Thinking about switching from your petrol or diesel car to an electric model? If so, you have two main options for getting behind the wheel of one: to buy or to lease.

So, should you buy or lease an electric car?

New EV charging on streetLease or buy an electric car: Explained

There are many ways you can own your own EV. You could pay for it using savings or arrange a Personal Contract Purchase (PCP) or hire purchase (HP) electric car deal. You might also choose to pay for it on a credit card, take out a personal loan to cover the cost, and then pay the sum back.

Leasing is distinct from the above options in that you must pay a deposit and monthly leasing fee, then hand the EV back after an agreed time.

But for some, the idea of owning their car is very important - the notion that "it's mine".

However, unless you're buying the vehicle outright with savings, you would be obtaining the car on some kind of credit - and if you fail to make repayments on that credit, it’s possible you could lose the car.

In this sense, some would argue that buying an EV on finance isn't really true ownership.

Fleet of cars parked Buying outright: does it make sense?

It's a wonderful feeling to drive off a dealership forecourt in a brand-new EV. But this joy must be tempered by the fact that the vehicle depreciates as soon as you've waved goodbye to the salesperson.

Estimates vary, but a new car may lose 10% of its value on day one, and between 15 and 40% by the end of the first year of ownership.

Depreciation could be worsened if there's an economic downturn; this often means used car prices fall, too. (However, there are exceptions: during the Covid-19 lockdowns, car manufacturers closed, increasing demand - and prices - for used cars.)

But whether buying with savings or through finance, any depreciation can be galling.

When is purchasing instead of leasing a good idea?

There are five key situations when purchasing could make more sense than leasing:

  1. Poor credit rating. A bad credit score could mean a lending firm refuses your application. However, with bad credit other finance options may also be closed to you - so you would need to use savings to buy the car outright.                                                                                                                                                                                                                          
  2. You plan to drive the car for a long time. If you intend to 'run the car into the ground' and/or you really love your chosen model, buying could be better than leasing.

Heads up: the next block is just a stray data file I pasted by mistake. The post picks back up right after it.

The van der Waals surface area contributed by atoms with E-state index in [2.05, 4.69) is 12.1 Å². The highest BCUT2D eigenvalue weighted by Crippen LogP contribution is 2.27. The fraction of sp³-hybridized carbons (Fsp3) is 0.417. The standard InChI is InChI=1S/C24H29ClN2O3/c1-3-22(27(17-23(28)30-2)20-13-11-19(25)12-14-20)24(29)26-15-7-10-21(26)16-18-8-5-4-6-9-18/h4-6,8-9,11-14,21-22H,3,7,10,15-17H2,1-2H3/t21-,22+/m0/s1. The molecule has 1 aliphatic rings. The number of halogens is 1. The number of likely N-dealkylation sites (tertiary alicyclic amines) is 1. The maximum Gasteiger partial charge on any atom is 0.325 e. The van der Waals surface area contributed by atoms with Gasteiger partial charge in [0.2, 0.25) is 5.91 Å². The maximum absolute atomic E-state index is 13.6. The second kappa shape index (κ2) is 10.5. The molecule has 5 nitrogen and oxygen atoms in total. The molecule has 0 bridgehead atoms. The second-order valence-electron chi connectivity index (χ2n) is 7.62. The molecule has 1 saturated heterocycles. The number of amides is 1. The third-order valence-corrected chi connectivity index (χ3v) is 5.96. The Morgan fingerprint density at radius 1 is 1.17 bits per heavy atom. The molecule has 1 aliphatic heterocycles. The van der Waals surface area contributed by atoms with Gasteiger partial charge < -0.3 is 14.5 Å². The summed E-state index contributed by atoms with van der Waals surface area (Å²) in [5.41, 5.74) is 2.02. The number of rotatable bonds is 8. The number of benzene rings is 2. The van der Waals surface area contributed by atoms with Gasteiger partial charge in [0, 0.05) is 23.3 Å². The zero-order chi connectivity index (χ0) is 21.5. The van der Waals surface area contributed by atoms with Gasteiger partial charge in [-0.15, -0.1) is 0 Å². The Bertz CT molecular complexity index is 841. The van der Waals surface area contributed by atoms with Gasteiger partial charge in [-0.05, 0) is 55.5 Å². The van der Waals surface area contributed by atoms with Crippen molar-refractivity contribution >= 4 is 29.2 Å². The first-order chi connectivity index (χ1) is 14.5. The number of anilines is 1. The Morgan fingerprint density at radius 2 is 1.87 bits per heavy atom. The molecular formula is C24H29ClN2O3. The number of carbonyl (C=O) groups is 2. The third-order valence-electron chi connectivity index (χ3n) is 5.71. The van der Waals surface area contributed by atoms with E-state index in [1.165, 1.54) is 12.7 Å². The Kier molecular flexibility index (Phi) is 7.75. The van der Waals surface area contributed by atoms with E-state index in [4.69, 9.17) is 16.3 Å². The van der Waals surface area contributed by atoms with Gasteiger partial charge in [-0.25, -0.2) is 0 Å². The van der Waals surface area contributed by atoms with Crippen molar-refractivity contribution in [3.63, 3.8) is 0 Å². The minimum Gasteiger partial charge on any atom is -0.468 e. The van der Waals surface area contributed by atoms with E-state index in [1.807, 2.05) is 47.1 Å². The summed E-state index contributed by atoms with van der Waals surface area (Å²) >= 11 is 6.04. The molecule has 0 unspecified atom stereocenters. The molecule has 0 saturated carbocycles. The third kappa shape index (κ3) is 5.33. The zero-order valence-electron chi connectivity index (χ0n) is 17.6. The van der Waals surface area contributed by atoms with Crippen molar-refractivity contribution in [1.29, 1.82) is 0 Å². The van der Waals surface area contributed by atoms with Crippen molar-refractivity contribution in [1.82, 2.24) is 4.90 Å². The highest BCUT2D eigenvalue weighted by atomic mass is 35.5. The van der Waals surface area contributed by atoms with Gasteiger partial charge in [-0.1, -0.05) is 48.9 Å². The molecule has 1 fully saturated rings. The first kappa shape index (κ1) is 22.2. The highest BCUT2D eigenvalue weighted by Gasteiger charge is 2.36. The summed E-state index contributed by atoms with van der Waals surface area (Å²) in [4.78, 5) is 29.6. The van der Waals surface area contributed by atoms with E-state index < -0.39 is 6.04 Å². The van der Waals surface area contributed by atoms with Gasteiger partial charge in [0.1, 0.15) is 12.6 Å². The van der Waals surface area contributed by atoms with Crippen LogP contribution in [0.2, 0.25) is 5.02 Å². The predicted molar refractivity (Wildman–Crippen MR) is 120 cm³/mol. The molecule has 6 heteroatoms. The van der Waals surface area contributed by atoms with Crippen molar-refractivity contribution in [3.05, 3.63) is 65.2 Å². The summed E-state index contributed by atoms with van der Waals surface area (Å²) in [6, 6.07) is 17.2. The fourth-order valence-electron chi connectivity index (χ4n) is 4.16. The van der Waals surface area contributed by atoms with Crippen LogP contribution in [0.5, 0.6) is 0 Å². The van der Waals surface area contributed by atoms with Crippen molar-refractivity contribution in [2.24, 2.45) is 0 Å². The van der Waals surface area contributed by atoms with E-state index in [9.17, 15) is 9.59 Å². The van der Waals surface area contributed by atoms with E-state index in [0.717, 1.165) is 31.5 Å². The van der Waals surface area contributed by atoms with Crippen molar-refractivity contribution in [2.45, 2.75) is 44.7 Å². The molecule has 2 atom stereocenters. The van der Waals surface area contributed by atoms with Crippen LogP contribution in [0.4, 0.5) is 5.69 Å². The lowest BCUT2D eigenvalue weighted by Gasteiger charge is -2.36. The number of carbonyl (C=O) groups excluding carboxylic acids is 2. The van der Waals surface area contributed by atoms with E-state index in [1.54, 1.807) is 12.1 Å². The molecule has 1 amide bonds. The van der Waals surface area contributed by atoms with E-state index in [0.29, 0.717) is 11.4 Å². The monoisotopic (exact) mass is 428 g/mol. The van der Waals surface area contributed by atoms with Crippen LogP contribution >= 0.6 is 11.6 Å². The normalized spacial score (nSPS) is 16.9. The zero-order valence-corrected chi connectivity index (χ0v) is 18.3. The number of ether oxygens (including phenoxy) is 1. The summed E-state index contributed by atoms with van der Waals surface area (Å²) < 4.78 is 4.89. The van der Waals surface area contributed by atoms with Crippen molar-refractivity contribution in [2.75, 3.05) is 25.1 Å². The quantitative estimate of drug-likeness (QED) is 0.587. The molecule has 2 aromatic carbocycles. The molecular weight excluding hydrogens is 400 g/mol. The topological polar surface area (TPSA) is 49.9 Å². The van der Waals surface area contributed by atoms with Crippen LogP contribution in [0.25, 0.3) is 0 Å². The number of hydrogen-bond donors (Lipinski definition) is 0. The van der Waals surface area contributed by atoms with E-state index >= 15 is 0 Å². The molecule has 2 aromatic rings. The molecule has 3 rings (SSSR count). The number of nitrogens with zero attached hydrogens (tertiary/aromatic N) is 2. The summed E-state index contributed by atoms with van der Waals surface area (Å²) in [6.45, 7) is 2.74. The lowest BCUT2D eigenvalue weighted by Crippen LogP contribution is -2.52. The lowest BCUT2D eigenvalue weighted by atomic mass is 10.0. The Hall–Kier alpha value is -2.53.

3. You drive a lot. If you plan to drive more than the mileage limit (usually between 5,000 and 15,000 miles), a leasing plan could see you pay extra mileage fees - so it might not be the best option.                                                                                                                                                                                                                                                                            
  4. You only drive used cars. This rules you out of leasing since you can only lease a new car.                                                                                                                                                         
  5. You plan to modify the car. If you intend to change things like the wheels and seats, then leasing is out of the question since ‘mods’ are not generally permitted.

Control panel on electric vehicleBenefits of leasing an EV

No depreciation worries

A major benefit of leasing an EV is that, while it will depreciate in the same way, it's not something you'll need to worry about - since the vehicle ultimately belongs to the leasing company.

You get a new car every year or so

With leasing, you get to choose a contract of a certain period - usually 12, 24 or 36 months. Once this time is up, you can lease a new car on a new contract.

This is ideal if you want to have the very latest EV technology - and the kudos that comes with switching to a shiny new electric vehicle.

An affordable way to drive an EV

Electric vehicles are still relatively expensive and may be a financial impossibility if you plan to buy outright. But leasing could be an affordable way to get behind the wheel of one of the latest EVs.

You won't be landed with outdated technology